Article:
Really loving Kimiko Hahn right now, especially “The Narrow Road to the Interior.” MUST READ.
I’m reading Brynn Saito, Jason Bayani, and currently waiting for MANILA NOIR, ed. by Jessica Hagedorn.
I just finished reading Lynn Xu’s amazing Debts and Lessons. Also love Cathy Park Hong (recently: Engine Empire) and Myung Mi Kim!
I visit and revisit these lovely books:
*For the Fighting Spirit of the Walnut — Takashi Hiraide
*Mad Science in Imperial City — Shanxing Wang
*Incubation: A Space for Monsters — Bhanu Kapil
I highly recommend Ching-In Chen’s “The Heart’s Traffic.” You will not be disappointed.
Recommend Arthur Sze’s translations of Chinese poetry in The Silk Dragon and his introduction on translation and translating these poems over a thirty year period.
Right now, I am reading Barbara Jane Reyes’ Diwata and re-reading Bino Realuyo’s The Gods We Worship Live Next Door as a means of looking and reassessing structure and form.
If you hold all off Karen An-Hwei Lee’s books together in your fist and wish real hard for all of your wildest dreams to come true, you will probably be disappointed. You will, however, have a fistful of books that will kick your ass.
Dilruba Ahmed, “Dhaka Dust”
Karen Llagas, “Archipelago Dust”
Angie Chuang- just won Willow Books grand prize for prose
recognizing folks already mentioned, folks i love who will surely be mentioned and amazing folks like ching-in chen whose comments are above, the two most important i’m reading right now are:
– cynthia oka’s nomad of salt and hard water
– leah lakshmi piepzna-samarasinha’s love cake.
both books are survival and vision, craft and prism.
also, kenji liu’s and david maduli’s upcoming work. few men are investigating and re-imagining descent and masculinity the way these two are.
books / samples
Pos J. Moua, Andre Yang, Soul Choj Vang, Ka Vang
Kimiko Hahn, Sesshu Foster, Ching-In Chen
“Night Jasmine,” forthcoming prize-winnning book by Angela Torres
“Seam,” forthcoming prize-winnning book by Tarfia Faizullah
“Mezzanines,” now available on pre-order, by Matthew Olzmann
[I was very fortunate to read early versions of these first three books – you won’t want to miss them!]
“Archipelago Dust” by Karen Llagas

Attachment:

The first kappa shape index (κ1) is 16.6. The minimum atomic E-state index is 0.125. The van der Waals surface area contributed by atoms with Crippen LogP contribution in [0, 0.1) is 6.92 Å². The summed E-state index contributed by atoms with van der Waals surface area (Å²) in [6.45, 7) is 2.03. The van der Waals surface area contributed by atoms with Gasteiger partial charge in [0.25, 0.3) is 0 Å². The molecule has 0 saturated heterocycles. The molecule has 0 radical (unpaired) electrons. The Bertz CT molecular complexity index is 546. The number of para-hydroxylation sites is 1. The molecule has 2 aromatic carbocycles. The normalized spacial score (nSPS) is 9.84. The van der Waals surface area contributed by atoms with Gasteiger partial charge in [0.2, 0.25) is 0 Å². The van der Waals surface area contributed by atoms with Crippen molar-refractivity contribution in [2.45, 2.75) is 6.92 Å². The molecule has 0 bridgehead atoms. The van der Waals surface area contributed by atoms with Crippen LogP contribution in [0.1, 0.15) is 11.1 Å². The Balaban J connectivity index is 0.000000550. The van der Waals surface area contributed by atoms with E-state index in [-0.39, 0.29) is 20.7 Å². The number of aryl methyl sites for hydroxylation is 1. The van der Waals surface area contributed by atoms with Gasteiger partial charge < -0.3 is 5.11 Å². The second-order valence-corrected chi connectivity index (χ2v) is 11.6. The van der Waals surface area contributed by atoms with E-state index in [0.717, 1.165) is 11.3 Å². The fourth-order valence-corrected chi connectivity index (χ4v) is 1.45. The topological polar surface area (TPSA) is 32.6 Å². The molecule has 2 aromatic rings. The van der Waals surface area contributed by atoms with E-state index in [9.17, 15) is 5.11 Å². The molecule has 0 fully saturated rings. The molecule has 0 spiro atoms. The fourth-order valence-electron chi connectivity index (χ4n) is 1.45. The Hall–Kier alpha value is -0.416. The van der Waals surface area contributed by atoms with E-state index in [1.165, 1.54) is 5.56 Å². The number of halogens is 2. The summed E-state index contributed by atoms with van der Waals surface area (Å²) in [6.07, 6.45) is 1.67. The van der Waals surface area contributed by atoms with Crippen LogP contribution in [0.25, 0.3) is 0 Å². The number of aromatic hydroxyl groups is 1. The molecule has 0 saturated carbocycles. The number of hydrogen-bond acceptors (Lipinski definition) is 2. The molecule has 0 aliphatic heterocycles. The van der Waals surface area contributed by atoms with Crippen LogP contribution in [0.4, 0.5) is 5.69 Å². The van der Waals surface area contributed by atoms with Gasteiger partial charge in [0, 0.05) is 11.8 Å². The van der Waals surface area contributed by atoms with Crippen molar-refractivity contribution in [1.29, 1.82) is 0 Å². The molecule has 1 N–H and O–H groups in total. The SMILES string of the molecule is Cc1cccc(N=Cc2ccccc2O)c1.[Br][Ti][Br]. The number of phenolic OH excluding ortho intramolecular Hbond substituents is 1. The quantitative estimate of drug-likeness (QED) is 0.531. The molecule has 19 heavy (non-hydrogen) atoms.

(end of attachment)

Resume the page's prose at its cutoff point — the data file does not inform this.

I highly recommend “Water Chasing Water,” a poetry collection published by Kaya Press in 2013. The author is Koon Woon, who has been living in Seattle Chinatown for dozens of years, and whose poems are all wrought out of solitude and, to quote from Lawrence Ferlinghetti, “set a thousand horses galloping in the Asian diaspora in which so many are caught.”
Just as Koon Woon is a true poet of the first generation of ABCs, Allen Qing Yuan is a true poet of the second generation of CBCs, whose poems have appeared across 13 countries, although the Vancouver-based author is still only 17 years old. Allen’s poems, such as “Banana Blues, ” “Traffic Lights” and “China-Charm,” also deserve attention.
I had been in love with Beau Sia for a while, and I finally got to see him do a reading recently. He was even better in person than I had imagined 🙂
Ching-In Chen – The Heart’s Traffic!
I would like to name more than one:
have always loved Li Young Lee and of course the great, Tsering Wangmo
Lee Herrick is the man– always. Andre Yang, can’t wait to see more.
Li-Young Lee (Rose, and others), Hiroshi Kashiwagi (Ocean Beach), David S. Cho (Night Sessions)
I love the poetry of Bao Phi, Ed Bok Lee, Tarfia Faizullah, and Bhanu Kapil.
I recently saw the film “Silent Years,” which is based on a poem by Lois-Ann Yamanaka. I’m hooked on her style and language.
I am surprised no one has mentioned him, but Ocean Vuong is a superstar. His chapbook, “Burnings” is a masterpiece.
Also, Sasha Pimentel’s “Insides She Swallowed” won (and deservedly so) the American Book Award from the Before Columbus Foundation.
However, without a doubt, the best American poetry is being written by Hmong Americans, like Burlee Vang, Andre Yang, and others from the California Central Valley: http://www.hmongwriters.org/. (I once had a conversation with Burlee Vang and told him that poetry written by Hmong Americans has such a newness and sense of discovery to it, and he said that it is because there was never Hmong poetry before and what his community of writers was doing was essentially a new endeavor and discovery of language).
Currently reading Lynn Xu’s “Debts & Lessons” along with Kimiko Hahn’s “The Narrow Road to the Interior”! And everyone’s comments here are helping me define what I should be reading next!
I love the poets already mentioned above. And will add to the chorus. Of course Ishle Yi Park. For those of you who were lucky enough to read her last series of sonnets, they were breath-taking!!
Sally Wen Mao! Lo Kwa Mei-En! Mesmerizing talents and badass women.
Hoa Nguyen — So abstract and multifaceted.